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anonymous

  • 5 years ago

Question says, "Write an exponential function y=ab^x for a graph that includes the given points. (4,8), (6,32) How do I do this?

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  1. anonymous
    • 5 years ago
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    Deal with the problem as a system of 2 equations in two unknowns. The two equations are: \[8=a. {b^4} \rightarrow(1)\] \[32=a.b^6 \rightarrow(2)\] Now, find the two unknowns a and b.

  2. anonymous
    • 5 years ago
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    Does that make sense to you?

  3. anonymous
    • 5 years ago
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    Try solving the system and tell me what you get.

  4. anonymous
    • 5 years ago
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    ok, I'll try.

  5. anonymous
    • 5 years ago
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    Start by substituting a=8/b^4 into the second equation.

  6. anonymous
    • 5 years ago
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    8/b^4 ^b6 ?

  7. anonymous
    • 5 years ago
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    Hmm. From the first equation we have: \[8=a.b^4 \implies a={8 \over b^4} \rightarrow (3)\]

  8. anonymous
    • 5 years ago
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    Now, take this value of a and substitute it in (2), you get: \[32=a. b^6 \implies 32={8 \over b^4}.b^6 \implies 8b^2=32 \implies b^2=4\] So, b is either 2 or -2.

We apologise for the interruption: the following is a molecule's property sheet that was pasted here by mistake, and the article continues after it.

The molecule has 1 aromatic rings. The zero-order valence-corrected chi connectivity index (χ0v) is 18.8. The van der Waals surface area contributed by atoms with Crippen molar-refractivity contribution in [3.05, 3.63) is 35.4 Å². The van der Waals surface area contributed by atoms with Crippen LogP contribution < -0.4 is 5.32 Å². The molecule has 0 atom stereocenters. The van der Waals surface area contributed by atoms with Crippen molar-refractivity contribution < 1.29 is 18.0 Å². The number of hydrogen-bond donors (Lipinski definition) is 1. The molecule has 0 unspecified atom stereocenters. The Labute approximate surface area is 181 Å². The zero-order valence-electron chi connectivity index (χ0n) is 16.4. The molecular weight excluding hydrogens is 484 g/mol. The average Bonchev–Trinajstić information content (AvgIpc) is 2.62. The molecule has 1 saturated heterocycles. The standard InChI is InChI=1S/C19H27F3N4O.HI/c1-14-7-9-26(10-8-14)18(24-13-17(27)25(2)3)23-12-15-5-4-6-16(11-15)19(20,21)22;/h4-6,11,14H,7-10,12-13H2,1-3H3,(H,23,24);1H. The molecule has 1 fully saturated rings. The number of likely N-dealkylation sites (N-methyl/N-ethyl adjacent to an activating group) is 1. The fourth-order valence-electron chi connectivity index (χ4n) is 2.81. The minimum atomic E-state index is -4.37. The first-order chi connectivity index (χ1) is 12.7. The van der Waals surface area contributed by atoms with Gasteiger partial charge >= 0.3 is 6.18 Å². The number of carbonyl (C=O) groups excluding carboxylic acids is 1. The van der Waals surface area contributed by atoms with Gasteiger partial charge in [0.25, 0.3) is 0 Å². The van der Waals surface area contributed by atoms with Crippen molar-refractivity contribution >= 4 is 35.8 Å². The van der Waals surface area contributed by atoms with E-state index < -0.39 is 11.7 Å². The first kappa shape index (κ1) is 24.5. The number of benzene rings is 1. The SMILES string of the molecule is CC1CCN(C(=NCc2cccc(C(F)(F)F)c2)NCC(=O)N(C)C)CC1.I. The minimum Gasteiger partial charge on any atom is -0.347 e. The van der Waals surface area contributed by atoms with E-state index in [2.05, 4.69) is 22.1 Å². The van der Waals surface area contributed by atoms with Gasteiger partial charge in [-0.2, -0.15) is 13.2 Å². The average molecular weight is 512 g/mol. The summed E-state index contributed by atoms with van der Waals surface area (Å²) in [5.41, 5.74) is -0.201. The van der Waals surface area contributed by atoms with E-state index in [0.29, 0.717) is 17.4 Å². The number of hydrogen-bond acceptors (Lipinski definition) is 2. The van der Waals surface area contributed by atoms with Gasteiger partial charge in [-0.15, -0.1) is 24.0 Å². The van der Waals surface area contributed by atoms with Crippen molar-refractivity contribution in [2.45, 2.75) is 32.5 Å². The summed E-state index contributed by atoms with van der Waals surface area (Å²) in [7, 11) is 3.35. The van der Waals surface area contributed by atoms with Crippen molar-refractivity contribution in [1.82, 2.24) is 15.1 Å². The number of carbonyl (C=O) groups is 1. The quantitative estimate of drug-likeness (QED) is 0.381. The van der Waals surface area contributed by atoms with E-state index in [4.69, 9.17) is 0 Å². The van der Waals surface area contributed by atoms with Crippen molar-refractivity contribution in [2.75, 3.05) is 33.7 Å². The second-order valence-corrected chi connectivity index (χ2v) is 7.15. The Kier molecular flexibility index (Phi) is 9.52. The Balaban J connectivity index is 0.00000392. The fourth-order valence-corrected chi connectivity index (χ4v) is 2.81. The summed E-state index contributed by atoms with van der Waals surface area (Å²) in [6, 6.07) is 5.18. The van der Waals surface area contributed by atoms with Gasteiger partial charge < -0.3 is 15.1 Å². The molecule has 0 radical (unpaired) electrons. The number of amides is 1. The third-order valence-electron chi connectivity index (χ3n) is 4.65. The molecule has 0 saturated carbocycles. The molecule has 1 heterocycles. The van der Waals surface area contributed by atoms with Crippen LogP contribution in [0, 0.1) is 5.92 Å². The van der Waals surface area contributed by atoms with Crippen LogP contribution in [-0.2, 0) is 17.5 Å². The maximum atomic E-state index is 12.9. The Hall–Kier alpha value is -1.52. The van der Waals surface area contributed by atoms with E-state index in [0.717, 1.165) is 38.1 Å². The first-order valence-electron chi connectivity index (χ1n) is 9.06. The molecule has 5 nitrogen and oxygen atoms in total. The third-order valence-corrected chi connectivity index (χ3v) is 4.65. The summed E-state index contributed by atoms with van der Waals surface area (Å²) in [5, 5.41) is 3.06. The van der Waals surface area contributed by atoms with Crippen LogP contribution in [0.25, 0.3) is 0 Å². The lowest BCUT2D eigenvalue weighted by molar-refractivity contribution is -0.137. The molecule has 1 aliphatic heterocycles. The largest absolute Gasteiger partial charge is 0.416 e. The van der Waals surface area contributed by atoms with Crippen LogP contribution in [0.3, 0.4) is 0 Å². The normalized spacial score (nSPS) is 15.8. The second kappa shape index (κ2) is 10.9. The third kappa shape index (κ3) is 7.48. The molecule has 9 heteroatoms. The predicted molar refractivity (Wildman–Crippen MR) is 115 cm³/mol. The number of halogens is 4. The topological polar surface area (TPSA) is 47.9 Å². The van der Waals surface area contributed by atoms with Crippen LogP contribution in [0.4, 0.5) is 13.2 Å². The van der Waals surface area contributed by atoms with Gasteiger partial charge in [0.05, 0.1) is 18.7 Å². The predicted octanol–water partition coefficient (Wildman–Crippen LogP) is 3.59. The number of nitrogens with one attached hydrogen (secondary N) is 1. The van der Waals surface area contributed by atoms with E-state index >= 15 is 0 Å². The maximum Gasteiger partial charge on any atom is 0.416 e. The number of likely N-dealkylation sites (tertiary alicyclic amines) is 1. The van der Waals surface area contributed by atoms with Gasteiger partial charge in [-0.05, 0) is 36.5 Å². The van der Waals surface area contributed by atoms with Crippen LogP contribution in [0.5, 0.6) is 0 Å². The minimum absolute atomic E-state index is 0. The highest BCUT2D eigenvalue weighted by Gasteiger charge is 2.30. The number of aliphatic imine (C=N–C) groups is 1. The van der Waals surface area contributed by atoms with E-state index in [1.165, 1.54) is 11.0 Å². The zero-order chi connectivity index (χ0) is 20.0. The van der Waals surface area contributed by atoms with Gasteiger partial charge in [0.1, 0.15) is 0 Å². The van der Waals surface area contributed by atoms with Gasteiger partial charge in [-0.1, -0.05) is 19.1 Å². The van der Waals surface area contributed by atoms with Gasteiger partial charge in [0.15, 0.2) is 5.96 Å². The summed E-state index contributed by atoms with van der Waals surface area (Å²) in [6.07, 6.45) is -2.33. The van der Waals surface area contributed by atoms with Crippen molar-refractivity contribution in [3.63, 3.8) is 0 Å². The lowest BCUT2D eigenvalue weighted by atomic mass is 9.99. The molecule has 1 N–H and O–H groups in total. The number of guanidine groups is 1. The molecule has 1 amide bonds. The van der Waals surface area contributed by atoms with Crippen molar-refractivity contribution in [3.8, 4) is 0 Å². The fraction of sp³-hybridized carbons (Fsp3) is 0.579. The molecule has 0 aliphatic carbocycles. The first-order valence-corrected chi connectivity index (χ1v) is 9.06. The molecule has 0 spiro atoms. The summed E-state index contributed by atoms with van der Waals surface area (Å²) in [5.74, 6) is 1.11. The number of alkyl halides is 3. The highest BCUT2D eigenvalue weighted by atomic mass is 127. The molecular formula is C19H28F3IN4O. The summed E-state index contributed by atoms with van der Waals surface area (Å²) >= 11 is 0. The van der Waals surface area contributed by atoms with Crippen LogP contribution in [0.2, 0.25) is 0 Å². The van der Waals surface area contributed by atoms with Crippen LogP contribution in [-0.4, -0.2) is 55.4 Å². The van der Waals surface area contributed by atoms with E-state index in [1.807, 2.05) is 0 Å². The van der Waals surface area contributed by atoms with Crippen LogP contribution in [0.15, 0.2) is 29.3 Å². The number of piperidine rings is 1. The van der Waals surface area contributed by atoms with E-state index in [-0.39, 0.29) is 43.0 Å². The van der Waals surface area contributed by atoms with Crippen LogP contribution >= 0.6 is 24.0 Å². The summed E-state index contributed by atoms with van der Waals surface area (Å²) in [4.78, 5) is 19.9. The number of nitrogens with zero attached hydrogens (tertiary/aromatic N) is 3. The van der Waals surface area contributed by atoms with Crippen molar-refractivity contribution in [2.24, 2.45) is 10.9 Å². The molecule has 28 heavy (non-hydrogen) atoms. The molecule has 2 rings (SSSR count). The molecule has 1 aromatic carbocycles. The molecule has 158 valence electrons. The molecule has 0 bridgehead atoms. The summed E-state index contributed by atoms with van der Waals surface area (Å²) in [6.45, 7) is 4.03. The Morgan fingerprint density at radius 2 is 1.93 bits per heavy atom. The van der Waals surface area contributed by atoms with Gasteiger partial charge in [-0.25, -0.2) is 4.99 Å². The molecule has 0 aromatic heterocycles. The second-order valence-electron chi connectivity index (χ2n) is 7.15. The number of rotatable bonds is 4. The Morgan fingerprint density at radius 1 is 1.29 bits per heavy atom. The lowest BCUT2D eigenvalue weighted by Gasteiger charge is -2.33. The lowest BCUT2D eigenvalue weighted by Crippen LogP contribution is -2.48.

9. anonymous
    • 5 years ago
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    Are you following so far?

  10. anonymous
    • 5 years ago
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    yes, I'm looking.

  11. anonymous
    • 5 years ago
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    Now just substitute in (3) by the value of x. You will get a=1/2.

  12. anonymous
    • 5 years ago
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    make sure to keep your eyes open O_O

  13. anonymous
    • 5 years ago
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    So, we have, from equation (3), a=8/b^4, and b=2 or -2. Then: \[a={8 \over 2^4}={8 \over 16}=1/2\]

  14. anonymous
    • 5 years ago
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    Your equation should be one of two (since you have two values for b): \[1) y={1 \over 2}(2)^x \implies 2y=2^x\]

  15. anonymous
    • 5 years ago
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    The second equation is the same, but with (-2)^x.

  16. anonymous
    • 5 years ago
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    Thanks for your help. I'm going to need a lot of practice with exploring exponential models.

  17. anonymous
    • 5 years ago
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    Good luck!! :)

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